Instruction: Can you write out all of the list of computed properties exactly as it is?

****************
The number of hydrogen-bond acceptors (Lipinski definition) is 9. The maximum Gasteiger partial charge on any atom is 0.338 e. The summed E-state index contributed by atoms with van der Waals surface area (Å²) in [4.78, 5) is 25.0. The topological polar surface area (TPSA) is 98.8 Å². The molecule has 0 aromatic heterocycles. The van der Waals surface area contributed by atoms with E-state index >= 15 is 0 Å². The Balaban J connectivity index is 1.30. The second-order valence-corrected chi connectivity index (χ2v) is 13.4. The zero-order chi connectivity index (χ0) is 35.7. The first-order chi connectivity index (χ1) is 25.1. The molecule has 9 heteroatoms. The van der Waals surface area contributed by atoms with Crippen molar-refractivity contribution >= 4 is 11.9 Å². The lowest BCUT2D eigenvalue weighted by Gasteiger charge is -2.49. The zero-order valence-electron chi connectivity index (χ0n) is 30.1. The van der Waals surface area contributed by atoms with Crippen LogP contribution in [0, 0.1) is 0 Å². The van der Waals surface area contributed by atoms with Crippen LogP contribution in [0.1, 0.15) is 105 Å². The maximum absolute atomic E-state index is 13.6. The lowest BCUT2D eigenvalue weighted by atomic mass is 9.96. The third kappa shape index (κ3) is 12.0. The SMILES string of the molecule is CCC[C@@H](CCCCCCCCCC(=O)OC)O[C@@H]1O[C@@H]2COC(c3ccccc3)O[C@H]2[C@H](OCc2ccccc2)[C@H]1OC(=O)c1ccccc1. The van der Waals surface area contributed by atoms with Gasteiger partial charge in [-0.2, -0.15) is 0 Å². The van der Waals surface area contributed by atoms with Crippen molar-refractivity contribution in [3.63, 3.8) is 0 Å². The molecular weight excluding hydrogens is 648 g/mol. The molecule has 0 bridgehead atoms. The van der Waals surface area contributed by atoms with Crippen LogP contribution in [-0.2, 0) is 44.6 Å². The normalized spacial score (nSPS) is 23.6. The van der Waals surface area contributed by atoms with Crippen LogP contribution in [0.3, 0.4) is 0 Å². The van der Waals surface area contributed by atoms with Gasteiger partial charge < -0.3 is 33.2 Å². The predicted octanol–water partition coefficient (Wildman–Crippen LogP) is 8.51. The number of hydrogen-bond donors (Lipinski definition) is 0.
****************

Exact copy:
The number of hydrogen-bond acceptors (Lipinski definition) is 9. The maximum Gasteiger partial charge on any atom is 0.338 e. The summed E-state index contributed by atoms with van der Waals surface area (Å²) in [4.78, 5) is 25.0. The topological polar surface area (TPSA) is 98.8 Å². The molecule has 0 aromatic heterocycles. The van der Waals surface area contributed by atoms with E-state index >= 15 is 0 Å². The Balaban J connectivity index is 1.30. The second-order valence-corrected chi connectivity index (χ2v) is 13.4. The zero-order chi connectivity index (χ0) is 35.7. The first-order chi connectivity index (χ1) is 25.1. The molecule has 9 heteroatoms. The van der Waals surface area contributed by atoms with Crippen molar-refractivity contribution >= 4 is 11.9 Å². The lowest BCUT2D eigenvalue weighted by Gasteiger charge is -2.49. The zero-order valence-electron chi connectivity index (χ0n) is 30.1. The van der Waals surface area contributed by atoms with Crippen LogP contribution in [0, 0.1) is 0 Å². The van der Waals surface area contributed by atoms with Crippen LogP contribution in [0.1, 0.15) is 105 Å². The maximum absolute atomic E-state index is 13.6. The lowest BCUT2D eigenvalue weighted by atomic mass is 9.96. The third kappa shape index (κ3) is 12.0. The SMILES string of the molecule is CCC[C@@H](CCCCCCCCCC(=O)OC)O[C@@H]1O[C@@H]2COC(c3ccccc3)O[C@H]2[C@H](OCc2ccccc2)[C@H]1OC(=O)c1ccccc1. The van der Waals surface area contributed by atoms with Gasteiger partial charge in [-0.2, -0.15) is 0 Å². The van der Waals surface area contributed by atoms with Crippen molar-refractivity contribution in [3.63, 3.8) is 0 Å². The molecular weight excluding hydrogens is 648 g/mol. The molecule has 0 bridgehead atoms. The van der Waals surface area contributed by atoms with Crippen LogP contribution in [-0.2, 0) is 44.6 Å². The normalized spacial score (nSPS) is 23.6. The van der Waals surface area contributed by atoms with Crippen LogP contribution in [0.3, 0.4) is 0 Å². The van der Waals surface area contributed by atoms with Gasteiger partial charge < -0.3 is 33.2 Å². The predicted octanol–water partition coefficient (Wildman–Crippen LogP) is 8.51. The number of hydrogen-bond donors (Lipinski definition) is 0.